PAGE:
Running that command should bring up JConsole as usual and let's go ahead and select the "Remote process" option and specify the same URL as before:

service:jmx:http-remoting-jmx://localhost:9990

and the same username and password as before and click Connect. This time you should be able to connect and should start seeing the MBeans and others services exposed over JMX.


How about providing a script which does this necessary classpath setup?


Since it's a common thing to try and use JConsole for remote access against WildFly, it's reasonable to expect to have a script which sets up the classpath (as above) and you could then just use that script. That's why WildFly ships such a script. It's in the JBOSS_HOME/bin folder and is called jconsole.sh (and jconsole.bat for Windows). This is just a wrapper script which internally invokes the jconsole tool present in Java JDK, after setting up the classpath appropriately. All you have to do is run:

$JBOSS_HOME/bin/jconsole.sh

What about using JConsole from a really remote machine, against WildFly?


So far we were using the jconsole tool that was present on the same machine as the WildFly instance, which meant that we have filesystem access to the WildFly server specific jars present in the WildFly installation directory on the filesystem. This allowed us to setup the classpath for jconsole to point to the jar on the local filesystem?

What if you wanted to run jconsole from a remote machine against a WildFly server which is installed and running on a different machine. In that case, your remote client machine won't be having filesystem access to the WildFly installation directory. So to get jconsole running in such a scenario, you will have to copy over the JBOSS_HOME/bin/jboss-cli-client.jar to your remote client machine, to a directory of your choice and then setup the classpath for jconsole tool as explained earlier and point it to that jar location. That should get you access to JMX services of WildFly from jconsole on a remote machine.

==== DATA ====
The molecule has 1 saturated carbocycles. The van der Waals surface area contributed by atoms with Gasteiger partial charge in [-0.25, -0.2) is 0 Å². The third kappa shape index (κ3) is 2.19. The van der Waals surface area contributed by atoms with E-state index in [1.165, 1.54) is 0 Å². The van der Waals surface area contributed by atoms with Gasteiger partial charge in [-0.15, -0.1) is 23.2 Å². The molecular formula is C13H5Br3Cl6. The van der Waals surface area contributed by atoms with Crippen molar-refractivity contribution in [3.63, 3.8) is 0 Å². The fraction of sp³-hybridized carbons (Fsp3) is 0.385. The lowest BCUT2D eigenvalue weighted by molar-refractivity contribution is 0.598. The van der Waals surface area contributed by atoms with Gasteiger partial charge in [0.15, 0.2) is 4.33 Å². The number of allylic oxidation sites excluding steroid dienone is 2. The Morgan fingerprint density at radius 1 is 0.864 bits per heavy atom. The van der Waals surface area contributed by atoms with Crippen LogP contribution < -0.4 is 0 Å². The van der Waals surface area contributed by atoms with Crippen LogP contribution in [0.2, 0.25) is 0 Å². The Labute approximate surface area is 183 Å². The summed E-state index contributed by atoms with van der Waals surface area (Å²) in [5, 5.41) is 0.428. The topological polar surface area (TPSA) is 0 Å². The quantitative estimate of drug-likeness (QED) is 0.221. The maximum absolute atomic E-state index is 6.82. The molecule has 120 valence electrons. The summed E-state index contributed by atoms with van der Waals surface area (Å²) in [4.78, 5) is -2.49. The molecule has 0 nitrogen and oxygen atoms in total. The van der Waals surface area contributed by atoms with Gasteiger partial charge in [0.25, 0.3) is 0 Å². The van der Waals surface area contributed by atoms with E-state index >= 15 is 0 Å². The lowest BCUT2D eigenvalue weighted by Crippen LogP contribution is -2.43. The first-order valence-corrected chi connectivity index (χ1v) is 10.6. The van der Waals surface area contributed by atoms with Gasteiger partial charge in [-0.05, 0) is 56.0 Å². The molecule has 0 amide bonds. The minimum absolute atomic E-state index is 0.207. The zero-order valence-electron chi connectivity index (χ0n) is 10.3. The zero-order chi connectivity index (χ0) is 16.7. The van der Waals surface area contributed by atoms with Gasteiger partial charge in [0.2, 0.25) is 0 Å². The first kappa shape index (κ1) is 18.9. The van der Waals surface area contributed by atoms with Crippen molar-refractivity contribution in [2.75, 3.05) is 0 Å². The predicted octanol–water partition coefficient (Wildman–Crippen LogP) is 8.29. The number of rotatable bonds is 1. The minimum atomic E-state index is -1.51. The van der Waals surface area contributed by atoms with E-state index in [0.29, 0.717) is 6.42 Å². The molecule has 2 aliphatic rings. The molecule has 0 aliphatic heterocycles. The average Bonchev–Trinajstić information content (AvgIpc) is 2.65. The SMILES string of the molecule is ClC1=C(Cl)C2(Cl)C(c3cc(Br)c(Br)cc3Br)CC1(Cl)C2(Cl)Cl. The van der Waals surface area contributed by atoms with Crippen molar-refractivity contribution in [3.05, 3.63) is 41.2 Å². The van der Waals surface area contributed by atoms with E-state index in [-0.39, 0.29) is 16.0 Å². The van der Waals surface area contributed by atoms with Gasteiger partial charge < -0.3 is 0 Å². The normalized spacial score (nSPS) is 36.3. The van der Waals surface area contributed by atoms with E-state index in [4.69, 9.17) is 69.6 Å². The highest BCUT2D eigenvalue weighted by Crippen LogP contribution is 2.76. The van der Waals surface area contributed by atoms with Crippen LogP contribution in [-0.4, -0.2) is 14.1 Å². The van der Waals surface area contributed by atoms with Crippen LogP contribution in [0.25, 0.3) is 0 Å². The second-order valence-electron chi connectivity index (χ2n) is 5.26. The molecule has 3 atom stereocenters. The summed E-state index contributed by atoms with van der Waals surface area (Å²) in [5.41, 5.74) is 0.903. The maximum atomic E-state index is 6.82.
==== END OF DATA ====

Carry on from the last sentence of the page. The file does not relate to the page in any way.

More questions?

If you still have problems getting this to work or have other questions, please start a discussion in the JBoss community forums here https://developer.jboss.org/en/wildfly/content.

Sunday, December 07, 2014

WildFly 8.2.0.Final release - Quick overview of the changes

It's been a while since I last wrote on this blog. Although I have had some topics that I wanted to blog about, I just haven't found enough time to do it. I finally decided to write this up today after I saw a mail from one of the JBoss community members, checking up on why there haven't been any updates here lately (thanks for checking, Bhaskar! :)).